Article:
Talking to your kids about the election

The presidential election campaigns have been stressful for everyone—even kids. Many parents are struggling to find the right way to talk about politics with their children, or they are worried about what might happen if the outcome of the election is not immediately clear.

Two handmade signs in a window that read VOTE NOVEMBER 3 and PLAN YOUR VOTE.

Caroline Watts, a practicing child therapist and Penn Graduate School of Education’s director of School and Community Engagement, offers these ideas for how parents can prepare for these conversations.

Watts suggests checking in with yourself first. “Before we talk about kids, let’s talk about you. Are you OK? Are you taking care of yourself mentally, physically, and emotionally?”

Reframe politics so that it’s about values, not vitriol. And make your home a refuge from election drama.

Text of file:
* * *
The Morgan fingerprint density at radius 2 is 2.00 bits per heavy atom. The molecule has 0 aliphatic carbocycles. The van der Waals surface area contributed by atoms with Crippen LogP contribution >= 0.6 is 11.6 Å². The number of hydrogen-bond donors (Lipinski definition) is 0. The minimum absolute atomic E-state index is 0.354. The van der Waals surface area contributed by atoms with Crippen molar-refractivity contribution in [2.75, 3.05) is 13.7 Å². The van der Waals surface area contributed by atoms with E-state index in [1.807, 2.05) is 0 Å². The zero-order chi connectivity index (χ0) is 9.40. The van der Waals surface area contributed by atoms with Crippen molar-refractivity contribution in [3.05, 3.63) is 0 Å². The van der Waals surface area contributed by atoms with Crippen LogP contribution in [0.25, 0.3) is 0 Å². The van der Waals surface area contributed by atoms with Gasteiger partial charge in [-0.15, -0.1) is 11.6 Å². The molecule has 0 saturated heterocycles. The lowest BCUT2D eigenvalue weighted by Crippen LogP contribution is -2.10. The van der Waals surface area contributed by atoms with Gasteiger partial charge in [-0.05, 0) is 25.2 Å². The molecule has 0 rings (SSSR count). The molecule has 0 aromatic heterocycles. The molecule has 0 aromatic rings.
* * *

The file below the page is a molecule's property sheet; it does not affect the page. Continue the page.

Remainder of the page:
“There is a real possibility that the election results will be delayed, or disputed. Kids, especially young kids, will likely have questions. They might be anxious,” says Watts. “Don’t try to pretend there isn’t uncertainty in the country. Children are generally more aware of the world than we think they are, including current events. Be reassuring. No matter what is happening in the outside world, you will take care of the family.”

Read more at Penn GSE.